Date of Award

5-1-1970

Document Type

Thesis

Degree Name

Master of Arts (M.A.) in Sociology

Department

Sociology

Physical Description

1 online resource (3, x, 130 leaves)

Subjects

Small groups, Storage and moving trade -- Oregon -- Portland, Ambivalence

DOI

10.15760/etd.207

Abstract

The research problem discussed in the thesis is generally concerned with the investigation of a group of men who work as furniture movers. The problem is focused on the dynamic interplay of status equality and status differentiation as contradictions that render harmony and dissension as common group denominators. Three questions were asked. First, are there consistent ways of behaving while working as a furniture mover? Second, if consistent ways of behavior do exist, how are they related to the notions of status equality and status differentiation? Third, if this latter relationship should exist, can harmony and dissent be conceptualized as common occurrences? Four categories of behavior were found to be quite consistent from job to job. They can be described as 'acts.' The acts that were found are coordination, seriousness, humor and advice. With skill or technique of furniture moving being underlying and related criteria for professionalism, the acts are considered by the movers as being appropriate professional behavior while on a moving job. These acts have both a rigid and a flexible quality. At first glance this statement sounds contradictory; however, it was found that the rigidity of acts arises out of the expectations the movers have while working on a given job, while the flexibility of acts is a result of variations between jobs. These qualities have two important consequences: First, the workers perceive these acts as important in raising their occupational status with customers. In turn, by working together in establishing these acts (some of which have originated with management and others which have originated from the work group itself), they are defining boundaries for all of them to act within. By acting toward these acts, the workers are compromising formal distinctions which management has imposed, and consequently are nearing status equality. Second, due to variations in structural characteristics of different types of moving jobs,individual moods, team moods, and customers, the job or situation in which the job is taking place changes. The acts still remain, but the kinds of things that a mover may do with an act changes. This maneuverability with an act offers the worker a chance to do something different from job to job, or at moments, during a job. In other words, he may be able to experience status differentiation. The contradictions of status equality and status differentiation presented in this thesis are discussed in terms of observed alternative lines of action that a mover may choose' to initiate. Harmony appears if the worker chooses to stay with the professional acts while working, and, in turn, attempts to realize both status equality and status differentiation through the acts and succeeds. The acts themselves strain toward status equality and away from status differentiation. Unless a mover was exceptionally brilliant during a job (with both skill and acts), he had a more difficult time experiencing status differentiation than status equality. Hence, a mover dissenting from the professional acts was not an uncommon sight. The worker may feel confined and stifled by not being himself and therefore act too idiosyncratically in relation to what other workers consider to be professional behavior. Another mode of dissent was observed that arose from the neglect of acts. When this neglect or blockage of the act was apparent, the dissent involved a larger number of movers. The movers would dissent from the acts but for purposes of establishing or re-establishing them. The movers do not; view dissent as being right or wrong, good or bad. Instead, the workers view dissent as both good and bad, right and wrong; it depends upon the context in which the dissent is occurring. At moments, dissent may appear quite natural; at other times, dissent may give rise to fighting, antagonism and sanctioning. Whatever the type of dissent, it is a part of a composite picture of men working together at being furniture movers. Dissent itself is not considered deviant.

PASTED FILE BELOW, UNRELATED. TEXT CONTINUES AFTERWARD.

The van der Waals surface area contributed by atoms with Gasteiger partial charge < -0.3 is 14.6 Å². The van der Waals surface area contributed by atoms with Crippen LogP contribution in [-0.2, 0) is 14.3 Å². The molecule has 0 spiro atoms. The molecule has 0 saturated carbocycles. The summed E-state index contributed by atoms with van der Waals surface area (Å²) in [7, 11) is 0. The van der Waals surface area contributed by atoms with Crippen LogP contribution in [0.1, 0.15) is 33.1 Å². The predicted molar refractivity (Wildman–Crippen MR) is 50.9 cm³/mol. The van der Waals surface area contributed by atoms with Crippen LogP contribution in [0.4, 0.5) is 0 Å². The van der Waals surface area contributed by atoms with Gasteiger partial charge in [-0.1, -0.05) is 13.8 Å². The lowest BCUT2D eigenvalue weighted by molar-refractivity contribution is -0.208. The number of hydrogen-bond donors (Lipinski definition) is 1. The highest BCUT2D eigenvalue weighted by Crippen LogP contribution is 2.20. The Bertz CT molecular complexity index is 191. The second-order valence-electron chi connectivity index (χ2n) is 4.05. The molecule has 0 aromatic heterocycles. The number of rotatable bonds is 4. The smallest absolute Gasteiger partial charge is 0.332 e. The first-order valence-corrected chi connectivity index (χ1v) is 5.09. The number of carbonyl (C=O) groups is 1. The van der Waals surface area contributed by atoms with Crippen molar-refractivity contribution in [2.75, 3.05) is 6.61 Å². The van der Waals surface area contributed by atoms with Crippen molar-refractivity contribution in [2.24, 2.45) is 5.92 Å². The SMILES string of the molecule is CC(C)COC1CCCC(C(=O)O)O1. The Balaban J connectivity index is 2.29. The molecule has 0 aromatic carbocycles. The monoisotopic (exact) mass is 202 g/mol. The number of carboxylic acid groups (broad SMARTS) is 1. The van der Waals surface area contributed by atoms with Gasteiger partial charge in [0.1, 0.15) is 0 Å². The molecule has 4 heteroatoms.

Description

Portland State University. Dept. of Sociology

Persistent Identifier

http://archives.pdx.edu/ds/psu/9207

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